2 Carroll mothers fight redistricting plan Their appeal on student moves to be heard by Board of Education

September 15, 1998|By Jackie Powder | Jackie Powder,SUN STAFF

Unhappy with a school boundary change made in the spring by the Carroll County school board, two Union Bridge parents have taken the unusual step of appealing the decision to the state Board of Education.

Debbie Doxzon and Kim White argue that the board's approval of the transfer of about 50 students from New Windsor Middle School to Northwest Middle School in Taneytown was inconsistent with its other decisions on redistricting. The transfer became effective this school year.

"We feel like we have a legitimate case," Doxzon said.

Their case is scheduled to be heard tomorrow before an administrative law judge in Hunt Valley.

Vernon Smith, Carroll's assistant superintendent of administration, said that in his experience it's rare for citizens to appeal a school board redistricting decision.

"This is the first appeal that I have participated in about a boundary adjustment since I became director of school support services in 1987," said Smith, who was promoted to assistant superintendent in July.

After hearing the appeal, Smith said, the administrative law judge will make a recommendation to the State Board of Education, which will then vote on the matter.

Doxzon and Smith filed their appeal on April 17, a day after the school board voted 3-2 to move students from New Windsor Middle School to Northwest Middle School.

C. Scott Stone, Joseph Mish and Gary Bauer voted in favor of the measure. Carolyn Scott and Ann Ballard opposed it.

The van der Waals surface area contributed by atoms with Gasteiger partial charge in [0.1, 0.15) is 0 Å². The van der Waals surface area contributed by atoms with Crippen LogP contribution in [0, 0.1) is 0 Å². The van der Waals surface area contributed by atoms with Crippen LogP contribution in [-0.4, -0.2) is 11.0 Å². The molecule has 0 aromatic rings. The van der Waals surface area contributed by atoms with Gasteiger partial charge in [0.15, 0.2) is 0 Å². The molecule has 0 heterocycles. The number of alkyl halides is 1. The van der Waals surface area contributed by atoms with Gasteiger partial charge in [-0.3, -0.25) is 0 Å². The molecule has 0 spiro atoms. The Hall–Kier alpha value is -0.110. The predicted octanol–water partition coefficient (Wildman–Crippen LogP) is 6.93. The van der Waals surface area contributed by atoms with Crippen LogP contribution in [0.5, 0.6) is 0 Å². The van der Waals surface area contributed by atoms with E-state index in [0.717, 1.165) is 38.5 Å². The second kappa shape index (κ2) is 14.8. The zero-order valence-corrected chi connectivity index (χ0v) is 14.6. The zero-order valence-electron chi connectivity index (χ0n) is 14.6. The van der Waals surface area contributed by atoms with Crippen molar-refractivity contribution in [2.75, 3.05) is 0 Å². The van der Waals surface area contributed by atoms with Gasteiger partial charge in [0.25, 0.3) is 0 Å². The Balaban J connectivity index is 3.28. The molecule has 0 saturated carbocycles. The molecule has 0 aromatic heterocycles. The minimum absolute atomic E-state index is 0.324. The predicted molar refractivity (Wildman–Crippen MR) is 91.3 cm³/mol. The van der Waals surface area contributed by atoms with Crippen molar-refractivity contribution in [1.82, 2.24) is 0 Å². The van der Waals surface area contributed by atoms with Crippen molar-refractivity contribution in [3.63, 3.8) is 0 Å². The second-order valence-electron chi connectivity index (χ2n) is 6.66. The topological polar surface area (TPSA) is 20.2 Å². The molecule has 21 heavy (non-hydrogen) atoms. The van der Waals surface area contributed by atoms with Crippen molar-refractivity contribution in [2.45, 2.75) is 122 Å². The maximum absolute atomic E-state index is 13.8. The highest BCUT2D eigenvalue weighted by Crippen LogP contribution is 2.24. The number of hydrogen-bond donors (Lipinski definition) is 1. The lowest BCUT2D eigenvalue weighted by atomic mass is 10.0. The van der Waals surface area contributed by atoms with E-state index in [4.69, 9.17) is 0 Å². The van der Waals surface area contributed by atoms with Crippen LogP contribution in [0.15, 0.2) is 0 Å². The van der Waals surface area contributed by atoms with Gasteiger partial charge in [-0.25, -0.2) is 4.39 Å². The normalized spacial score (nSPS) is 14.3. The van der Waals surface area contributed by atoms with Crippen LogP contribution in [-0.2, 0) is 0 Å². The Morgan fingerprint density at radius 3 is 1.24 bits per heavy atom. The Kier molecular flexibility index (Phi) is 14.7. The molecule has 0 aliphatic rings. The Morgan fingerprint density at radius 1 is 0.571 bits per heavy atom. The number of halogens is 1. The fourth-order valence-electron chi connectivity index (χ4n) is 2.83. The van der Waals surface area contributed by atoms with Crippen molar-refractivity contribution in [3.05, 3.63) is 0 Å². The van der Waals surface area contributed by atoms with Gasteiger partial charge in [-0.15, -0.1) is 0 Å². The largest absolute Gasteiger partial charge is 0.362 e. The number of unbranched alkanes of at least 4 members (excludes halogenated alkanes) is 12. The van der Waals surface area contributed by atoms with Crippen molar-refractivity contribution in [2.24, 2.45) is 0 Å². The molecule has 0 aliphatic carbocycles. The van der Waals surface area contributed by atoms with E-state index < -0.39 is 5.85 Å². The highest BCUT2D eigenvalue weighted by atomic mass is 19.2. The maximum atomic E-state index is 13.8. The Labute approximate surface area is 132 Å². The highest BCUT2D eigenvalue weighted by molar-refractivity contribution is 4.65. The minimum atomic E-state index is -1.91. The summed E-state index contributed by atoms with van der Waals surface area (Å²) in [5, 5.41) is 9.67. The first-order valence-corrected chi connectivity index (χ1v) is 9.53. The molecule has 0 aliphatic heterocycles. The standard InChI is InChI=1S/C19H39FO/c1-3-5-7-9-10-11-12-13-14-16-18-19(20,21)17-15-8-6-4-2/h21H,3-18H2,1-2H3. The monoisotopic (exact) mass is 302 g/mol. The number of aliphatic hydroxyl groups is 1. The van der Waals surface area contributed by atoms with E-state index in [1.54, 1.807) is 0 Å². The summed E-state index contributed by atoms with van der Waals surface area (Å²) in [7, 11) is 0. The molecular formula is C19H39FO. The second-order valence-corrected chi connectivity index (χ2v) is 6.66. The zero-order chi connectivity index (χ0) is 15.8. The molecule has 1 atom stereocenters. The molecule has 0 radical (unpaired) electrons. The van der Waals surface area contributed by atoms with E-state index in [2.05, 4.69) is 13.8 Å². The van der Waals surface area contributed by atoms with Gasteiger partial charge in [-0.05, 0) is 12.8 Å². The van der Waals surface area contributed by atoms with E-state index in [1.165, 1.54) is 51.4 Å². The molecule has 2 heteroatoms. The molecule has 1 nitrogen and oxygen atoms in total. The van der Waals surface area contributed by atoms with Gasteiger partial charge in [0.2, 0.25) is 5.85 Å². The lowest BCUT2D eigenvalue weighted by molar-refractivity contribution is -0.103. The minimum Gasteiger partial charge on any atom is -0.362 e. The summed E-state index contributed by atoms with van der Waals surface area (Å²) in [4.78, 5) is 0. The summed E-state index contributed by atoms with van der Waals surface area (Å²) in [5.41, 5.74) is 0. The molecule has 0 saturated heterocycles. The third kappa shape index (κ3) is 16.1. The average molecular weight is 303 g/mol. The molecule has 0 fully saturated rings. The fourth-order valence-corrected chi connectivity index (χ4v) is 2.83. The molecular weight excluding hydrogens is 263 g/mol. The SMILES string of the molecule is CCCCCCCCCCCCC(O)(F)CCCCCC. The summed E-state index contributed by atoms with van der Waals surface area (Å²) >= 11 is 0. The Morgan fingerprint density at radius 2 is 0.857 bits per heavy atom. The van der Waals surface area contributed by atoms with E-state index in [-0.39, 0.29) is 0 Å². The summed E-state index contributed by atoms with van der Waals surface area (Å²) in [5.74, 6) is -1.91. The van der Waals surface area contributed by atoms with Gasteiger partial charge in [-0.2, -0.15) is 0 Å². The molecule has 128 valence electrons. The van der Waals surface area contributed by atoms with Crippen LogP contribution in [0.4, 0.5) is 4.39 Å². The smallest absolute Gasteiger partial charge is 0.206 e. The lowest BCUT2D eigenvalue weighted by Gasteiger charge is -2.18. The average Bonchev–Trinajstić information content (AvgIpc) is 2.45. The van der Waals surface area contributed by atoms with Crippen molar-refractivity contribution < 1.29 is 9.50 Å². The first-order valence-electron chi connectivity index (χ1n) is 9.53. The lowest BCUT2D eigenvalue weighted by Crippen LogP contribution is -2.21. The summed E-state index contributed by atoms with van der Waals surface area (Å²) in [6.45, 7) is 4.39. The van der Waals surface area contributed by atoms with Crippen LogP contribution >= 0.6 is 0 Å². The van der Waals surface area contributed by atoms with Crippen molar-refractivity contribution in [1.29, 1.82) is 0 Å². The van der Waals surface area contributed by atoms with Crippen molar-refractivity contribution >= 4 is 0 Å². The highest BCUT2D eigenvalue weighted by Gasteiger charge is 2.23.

The boundary adjustment, developed by the school facilities staff, was an attempt to lower enrollment at crowded West Middle School in Westminster by sending some students to New Windsor Middle School, Smith said.

As a result, some New Windsor Middle School students were transferred to Northwest Middle School, where enrollment is under capacity.

"The board wanted us to consider a plan that would more efficiently utilize the Northwest Middle facility," Smith said. "In this particular case we had a building that was 60 percent occupied, and West Middle was extremely overcrowded."

Doxzon argues that the redistricting penalizes students at New Windsor Middle School.

"It appears as if we have been bumped out to make room for them [West Middle students]," she said. "We do not feel we should be the area that has to solve the problems for other areas of the county."

At public hearings on redistricting in the spring, Doxzon and other parents opposed moving students from New Windsor Middle School, which opened in 1995, to Northwest Middle, which was built in 1976.

"It was extremely frustrating," Doxzon said. "We had fought for the new middle school, and it was taken away from us."

Doxzon said about half of the 50 students who were to transfer from New Windsor Middle to Northwest Middle received out-of-district approvals to remain at New Windsor. Smith said most of the waivers were given because of child-care conflicts.

Requests for out-of-district placements typically increase following a boundary adjustment, but tend to level off in the long run.

Doxzon said that her children were not affected by the boundary adjustment. White, meanwhile, obtained a waiver for her son to attend New Windsor Middle School.

Nevertheless, the two women -- who have not hired a lawyer to represent them at the appeal -- said they have spent the summer preparing their arguments.

At tomorrow's hearing, Doxzon said, they plan to question school board members and members of the central office staff about redistricting issues.

"Normally, the school board members listen to parents' input, jTC but we can't have an ongoing dialogue," Doxzon said. "This gives us an opportunity to ask board members why they voted the way they did."

Pub Date: 9/15/98

Baltimore Sun Articles
|
|
|
Please note the green-lined linked article text has been applied commercially without any involvement from our newsroom editors, reporters or any other editorial staff.